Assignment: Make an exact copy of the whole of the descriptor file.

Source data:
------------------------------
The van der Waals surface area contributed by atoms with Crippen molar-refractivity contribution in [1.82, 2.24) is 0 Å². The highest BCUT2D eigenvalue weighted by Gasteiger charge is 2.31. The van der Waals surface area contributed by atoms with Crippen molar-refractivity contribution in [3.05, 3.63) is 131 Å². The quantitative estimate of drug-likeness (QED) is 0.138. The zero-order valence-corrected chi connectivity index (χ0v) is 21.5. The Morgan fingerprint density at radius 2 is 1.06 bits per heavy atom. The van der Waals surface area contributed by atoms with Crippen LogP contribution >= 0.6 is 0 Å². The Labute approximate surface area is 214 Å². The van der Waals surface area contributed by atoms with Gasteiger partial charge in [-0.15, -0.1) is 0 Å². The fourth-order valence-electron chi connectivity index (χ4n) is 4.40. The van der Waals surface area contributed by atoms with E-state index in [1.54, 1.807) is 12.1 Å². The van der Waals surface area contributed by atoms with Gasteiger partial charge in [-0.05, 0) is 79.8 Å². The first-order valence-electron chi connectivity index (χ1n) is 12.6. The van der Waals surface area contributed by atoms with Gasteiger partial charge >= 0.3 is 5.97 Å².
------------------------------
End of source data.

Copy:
The van der Waals surface area contributed by atoms with Crippen molar-refractivity contribution in [1.82, 2.24) is 0 Å². The highest BCUT2D eigenvalue weighted by Gasteiger charge is 2.31. The van der Waals surface area contributed by atoms with Crippen molar-refractivity contribution in [3.05, 3.63) is 131 Å². The quantitative estimate of drug-likeness (QED) is 0.138. The zero-order valence-corrected chi connectivity index (χ0v) is 21.5. The Morgan fingerprint density at radius 2 is 1.06 bits per heavy atom. The van der Waals surface area contributed by atoms with Crippen LogP contribution >= 0.6 is 0 Å². The Labute approximate surface area is 214 Å². The van der Waals surface area contributed by atoms with Gasteiger partial charge in [-0.15, -0.1) is 0 Å². The fourth-order valence-electron chi connectivity index (χ4n) is 4.40. The van der Waals surface area contributed by atoms with E-state index in [1.54, 1.807) is 12.1 Å². The van der Waals surface area contributed by atoms with Gasteiger partial charge in [-0.05, 0) is 79.8 Å². The first-order valence-electron chi connectivity index (χ1n) is 12.6. The van der Waals surface area contributed by atoms with Gasteiger partial charge >= 0.3 is 5.97 Å².